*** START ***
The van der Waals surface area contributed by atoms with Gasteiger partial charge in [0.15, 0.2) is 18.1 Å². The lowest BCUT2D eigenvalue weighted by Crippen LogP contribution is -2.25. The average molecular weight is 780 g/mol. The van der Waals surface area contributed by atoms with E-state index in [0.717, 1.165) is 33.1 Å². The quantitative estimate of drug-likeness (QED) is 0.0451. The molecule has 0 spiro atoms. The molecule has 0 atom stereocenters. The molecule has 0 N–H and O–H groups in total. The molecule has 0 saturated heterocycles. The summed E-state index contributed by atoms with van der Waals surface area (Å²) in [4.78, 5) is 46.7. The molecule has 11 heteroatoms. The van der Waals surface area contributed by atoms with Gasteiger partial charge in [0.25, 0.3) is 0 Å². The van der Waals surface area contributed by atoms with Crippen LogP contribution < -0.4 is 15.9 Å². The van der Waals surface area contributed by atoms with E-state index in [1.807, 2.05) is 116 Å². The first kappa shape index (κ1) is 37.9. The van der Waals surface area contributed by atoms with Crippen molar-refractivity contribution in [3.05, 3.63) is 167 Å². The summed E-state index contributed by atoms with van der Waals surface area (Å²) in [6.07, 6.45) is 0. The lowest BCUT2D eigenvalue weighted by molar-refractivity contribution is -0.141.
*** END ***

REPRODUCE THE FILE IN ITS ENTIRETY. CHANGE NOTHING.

The van der Waals surface area contributed by atoms with Gasteiger partial charge in [0.15, 0.2) is 18.1 Å². The lowest BCUT2D eigenvalue weighted by Crippen LogP contribution is -2.25. The average molecular weight is 780 g/mol. The van der Waals surface area contributed by atoms with E-state index in [0.717, 1.165) is 33.1 Å². The quantitative estimate of drug-likeness (QED) is 0.0451. The molecule has 0 spiro atoms. The molecule has 0 atom stereocenters. The molecule has 0 N–H and O–H groups in total. The molecule has 0 saturated heterocycles. The summed E-state index contributed by atoms with van der Waals surface area (Å²) in [4.78, 5) is 46.7. The molecule has 11 heteroatoms. The van der Waals surface area contributed by atoms with Gasteiger partial charge in [0.25, 0.3) is 0 Å². The van der Waals surface area contributed by atoms with Crippen LogP contribution < -0.4 is 15.9 Å². The van der Waals surface area contributed by atoms with E-state index in [1.807, 2.05) is 116 Å². The first kappa shape index (κ1) is 37.9. The van der Waals surface area contributed by atoms with Crippen molar-refractivity contribution in [3.05, 3.63) is 167 Å². The summed E-state index contributed by atoms with van der Waals surface area (Å²) in [6.07, 6.45) is 0. The lowest BCUT2D eigenvalue weighted by molar-refractivity contribution is -0.141.